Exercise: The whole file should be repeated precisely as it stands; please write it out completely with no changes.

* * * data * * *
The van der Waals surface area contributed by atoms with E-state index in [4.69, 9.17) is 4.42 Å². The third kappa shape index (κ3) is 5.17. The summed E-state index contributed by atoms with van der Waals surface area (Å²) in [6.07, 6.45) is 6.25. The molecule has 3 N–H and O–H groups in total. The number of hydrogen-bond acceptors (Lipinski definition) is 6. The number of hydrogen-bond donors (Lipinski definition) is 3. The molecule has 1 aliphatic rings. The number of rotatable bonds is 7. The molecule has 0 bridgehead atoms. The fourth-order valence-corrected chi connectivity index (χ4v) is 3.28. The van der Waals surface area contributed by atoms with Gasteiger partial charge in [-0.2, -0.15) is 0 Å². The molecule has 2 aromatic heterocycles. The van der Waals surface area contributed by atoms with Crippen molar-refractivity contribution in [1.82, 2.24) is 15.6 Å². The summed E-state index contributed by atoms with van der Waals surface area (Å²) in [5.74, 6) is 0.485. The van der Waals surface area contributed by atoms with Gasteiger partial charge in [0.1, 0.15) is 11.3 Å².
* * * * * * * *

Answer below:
The van der Waals surface area contributed by atoms with E-state index in [4.69, 9.17) is 4.42 Å². The third kappa shape index (κ3) is 5.17. The summed E-state index contributed by atoms with van der Waals surface area (Å²) in [6.07, 6.45) is 6.25. The molecule has 3 N–H and O–H groups in total. The number of hydrogen-bond acceptors (Lipinski definition) is 6. The number of hydrogen-bond donors (Lipinski definition) is 3. The molecule has 1 aliphatic rings. The number of rotatable bonds is 7. The molecule has 0 bridgehead atoms. The fourth-order valence-corrected chi connectivity index (χ4v) is 3.28. The van der Waals surface area contributed by atoms with Gasteiger partial charge in [-0.2, -0.15) is 0 Å². The molecule has 2 aromatic heterocycles. The van der Waals surface area contributed by atoms with Crippen molar-refractivity contribution in [1.82, 2.24) is 15.6 Å². The summed E-state index contributed by atoms with van der Waals surface area (Å²) in [5.74, 6) is 0.485. The van der Waals surface area contributed by atoms with Gasteiger partial charge in [0.1, 0.15) is 11.3 Å².